From an individualized to a societal social psychology: Ideology and ideological changes as reflected in language usage

Hilde Eileen Nafstad og Rolv Mikkel Blakar har skrevet en artikkel i Annual Review of Critical Psychology


In our article we will first briefly review developments within critical psychology in Norway in the years after we prepared a review for Annual Review of Critical Psychology (in 2006). The substantial part of the article, however, will be an analysis and critical discussion of social psychology based on the assumption that social psychology (and the other social sciences) has a moral obligation to contribute in resolving pressing problems of our time; problems representing real threats to mankind and life on our planet (such as pollution and climate change, terrorism, poverty and unjust distribution of goods in an era of globalization, etc). These pressing problems of our time are somehow related to or even anchored in the currently globalizing ideology of neoliberalism. Our conclusion on this analysis will be that this assumption demands a social psychology rather different from the currently predominant experimental and laboratory based social psychology which individualizes the social. In particular, social psychology has to take the concept of ideology – a concept which is currently ignored or even excluded in mainstream social psychology - into consideration if social psychology is going to contribute to resolve challenging problems of our time (as they all carry ideological implications).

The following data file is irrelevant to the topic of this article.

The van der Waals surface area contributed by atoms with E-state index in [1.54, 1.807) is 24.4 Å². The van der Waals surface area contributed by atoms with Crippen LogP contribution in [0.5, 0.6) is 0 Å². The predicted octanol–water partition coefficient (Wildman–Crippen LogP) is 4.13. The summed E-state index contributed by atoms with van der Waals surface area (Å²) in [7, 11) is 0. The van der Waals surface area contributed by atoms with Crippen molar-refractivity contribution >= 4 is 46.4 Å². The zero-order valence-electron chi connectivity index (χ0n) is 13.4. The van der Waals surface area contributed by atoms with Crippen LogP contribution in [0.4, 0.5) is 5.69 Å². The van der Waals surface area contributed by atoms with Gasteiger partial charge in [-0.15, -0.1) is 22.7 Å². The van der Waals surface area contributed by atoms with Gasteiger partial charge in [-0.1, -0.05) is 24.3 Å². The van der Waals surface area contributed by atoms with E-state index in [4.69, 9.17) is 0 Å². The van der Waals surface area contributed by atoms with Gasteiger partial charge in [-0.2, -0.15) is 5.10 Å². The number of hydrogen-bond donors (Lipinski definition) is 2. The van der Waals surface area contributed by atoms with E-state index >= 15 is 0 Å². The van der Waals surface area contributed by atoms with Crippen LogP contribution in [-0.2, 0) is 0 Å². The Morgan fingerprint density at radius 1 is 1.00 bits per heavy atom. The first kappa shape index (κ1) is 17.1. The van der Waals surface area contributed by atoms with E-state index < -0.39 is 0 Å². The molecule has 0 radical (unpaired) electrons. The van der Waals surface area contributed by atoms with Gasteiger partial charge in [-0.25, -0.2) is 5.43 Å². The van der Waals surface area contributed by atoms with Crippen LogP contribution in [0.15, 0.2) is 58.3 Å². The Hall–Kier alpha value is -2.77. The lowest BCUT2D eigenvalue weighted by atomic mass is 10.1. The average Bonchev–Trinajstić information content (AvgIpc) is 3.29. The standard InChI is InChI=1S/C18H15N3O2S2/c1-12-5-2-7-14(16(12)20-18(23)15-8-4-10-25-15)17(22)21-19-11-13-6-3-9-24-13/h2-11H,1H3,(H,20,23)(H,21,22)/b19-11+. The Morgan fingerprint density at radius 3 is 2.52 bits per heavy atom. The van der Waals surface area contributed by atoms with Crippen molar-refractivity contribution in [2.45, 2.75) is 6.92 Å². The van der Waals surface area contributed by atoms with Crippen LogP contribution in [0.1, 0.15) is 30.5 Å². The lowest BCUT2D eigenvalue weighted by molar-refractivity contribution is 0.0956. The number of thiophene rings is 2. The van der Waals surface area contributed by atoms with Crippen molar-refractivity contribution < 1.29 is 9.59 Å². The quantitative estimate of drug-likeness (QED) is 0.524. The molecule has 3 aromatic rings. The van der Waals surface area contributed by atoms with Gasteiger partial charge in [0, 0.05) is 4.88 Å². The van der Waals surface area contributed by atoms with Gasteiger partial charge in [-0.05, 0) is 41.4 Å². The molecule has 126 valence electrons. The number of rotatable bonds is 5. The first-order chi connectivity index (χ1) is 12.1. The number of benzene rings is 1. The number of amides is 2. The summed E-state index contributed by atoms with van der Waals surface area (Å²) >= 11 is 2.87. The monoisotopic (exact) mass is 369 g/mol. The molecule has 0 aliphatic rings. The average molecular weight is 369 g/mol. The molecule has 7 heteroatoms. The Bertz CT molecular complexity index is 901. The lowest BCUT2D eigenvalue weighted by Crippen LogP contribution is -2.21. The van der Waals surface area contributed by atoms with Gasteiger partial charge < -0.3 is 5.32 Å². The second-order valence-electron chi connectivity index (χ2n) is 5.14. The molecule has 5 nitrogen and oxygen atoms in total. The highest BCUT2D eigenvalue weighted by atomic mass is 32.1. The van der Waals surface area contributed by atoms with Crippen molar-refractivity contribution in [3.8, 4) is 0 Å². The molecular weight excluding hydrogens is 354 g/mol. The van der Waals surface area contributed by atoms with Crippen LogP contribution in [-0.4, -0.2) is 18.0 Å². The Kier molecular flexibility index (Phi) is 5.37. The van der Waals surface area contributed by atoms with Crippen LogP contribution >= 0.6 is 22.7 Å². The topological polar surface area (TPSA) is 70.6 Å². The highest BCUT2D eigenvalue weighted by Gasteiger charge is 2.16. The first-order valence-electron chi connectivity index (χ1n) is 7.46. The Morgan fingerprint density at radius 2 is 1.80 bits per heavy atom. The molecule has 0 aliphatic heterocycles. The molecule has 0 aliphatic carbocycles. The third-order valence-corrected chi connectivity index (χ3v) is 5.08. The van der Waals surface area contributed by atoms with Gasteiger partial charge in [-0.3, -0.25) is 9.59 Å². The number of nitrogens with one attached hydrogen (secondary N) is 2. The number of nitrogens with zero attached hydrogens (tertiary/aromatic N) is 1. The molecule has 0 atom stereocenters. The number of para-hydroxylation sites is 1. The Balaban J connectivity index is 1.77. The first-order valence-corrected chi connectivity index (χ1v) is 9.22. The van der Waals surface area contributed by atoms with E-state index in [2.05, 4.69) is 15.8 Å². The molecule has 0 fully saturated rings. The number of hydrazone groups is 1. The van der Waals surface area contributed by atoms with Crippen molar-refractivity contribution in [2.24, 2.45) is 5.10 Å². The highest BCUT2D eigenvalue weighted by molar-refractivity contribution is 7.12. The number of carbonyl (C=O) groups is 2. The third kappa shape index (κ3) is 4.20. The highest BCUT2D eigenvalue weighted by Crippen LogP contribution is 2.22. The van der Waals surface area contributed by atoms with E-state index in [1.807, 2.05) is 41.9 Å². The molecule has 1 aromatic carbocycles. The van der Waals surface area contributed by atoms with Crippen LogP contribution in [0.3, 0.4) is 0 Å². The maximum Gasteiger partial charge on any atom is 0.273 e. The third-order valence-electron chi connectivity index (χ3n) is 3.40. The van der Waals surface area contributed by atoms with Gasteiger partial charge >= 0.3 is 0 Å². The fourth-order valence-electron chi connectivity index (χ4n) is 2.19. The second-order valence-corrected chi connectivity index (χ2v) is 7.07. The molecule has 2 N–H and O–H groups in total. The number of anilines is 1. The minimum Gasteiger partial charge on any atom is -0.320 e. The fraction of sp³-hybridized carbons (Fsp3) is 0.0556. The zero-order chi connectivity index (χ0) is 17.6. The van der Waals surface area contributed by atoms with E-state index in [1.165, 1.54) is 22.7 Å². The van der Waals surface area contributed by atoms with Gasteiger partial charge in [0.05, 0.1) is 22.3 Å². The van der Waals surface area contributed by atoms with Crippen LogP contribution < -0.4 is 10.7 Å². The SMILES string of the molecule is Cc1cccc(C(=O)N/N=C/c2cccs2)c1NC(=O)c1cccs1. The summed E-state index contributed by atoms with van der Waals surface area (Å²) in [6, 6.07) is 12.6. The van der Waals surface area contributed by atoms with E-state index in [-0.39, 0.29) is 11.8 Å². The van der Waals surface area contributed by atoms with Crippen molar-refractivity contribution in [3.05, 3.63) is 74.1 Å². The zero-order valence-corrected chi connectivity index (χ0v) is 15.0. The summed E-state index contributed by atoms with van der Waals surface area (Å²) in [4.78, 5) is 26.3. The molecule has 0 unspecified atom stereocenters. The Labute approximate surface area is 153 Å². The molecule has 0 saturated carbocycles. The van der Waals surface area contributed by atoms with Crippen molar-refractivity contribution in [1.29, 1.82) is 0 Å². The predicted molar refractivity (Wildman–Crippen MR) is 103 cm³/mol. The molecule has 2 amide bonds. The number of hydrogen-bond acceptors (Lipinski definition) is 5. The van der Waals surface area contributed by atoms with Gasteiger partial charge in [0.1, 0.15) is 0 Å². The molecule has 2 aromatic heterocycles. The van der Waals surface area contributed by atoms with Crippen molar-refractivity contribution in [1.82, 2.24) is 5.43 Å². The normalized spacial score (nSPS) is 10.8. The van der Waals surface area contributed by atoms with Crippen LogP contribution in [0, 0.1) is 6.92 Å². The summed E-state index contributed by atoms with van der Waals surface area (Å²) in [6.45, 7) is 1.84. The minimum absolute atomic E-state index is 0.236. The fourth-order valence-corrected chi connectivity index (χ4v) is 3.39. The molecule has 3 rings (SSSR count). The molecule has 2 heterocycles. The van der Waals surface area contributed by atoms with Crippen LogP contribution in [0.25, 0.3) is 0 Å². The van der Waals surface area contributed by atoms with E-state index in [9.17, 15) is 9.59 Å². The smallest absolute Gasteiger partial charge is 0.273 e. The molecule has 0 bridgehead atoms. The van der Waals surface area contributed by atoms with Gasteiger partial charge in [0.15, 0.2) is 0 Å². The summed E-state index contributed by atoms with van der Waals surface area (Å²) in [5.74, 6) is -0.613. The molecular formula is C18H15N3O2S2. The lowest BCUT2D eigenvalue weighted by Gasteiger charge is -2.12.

Annual Review of Critical Psychology, 2013, 10, 741 -755

Published June 20, 2013 9:00 AM - Last modified May 10, 2017 3:49 PM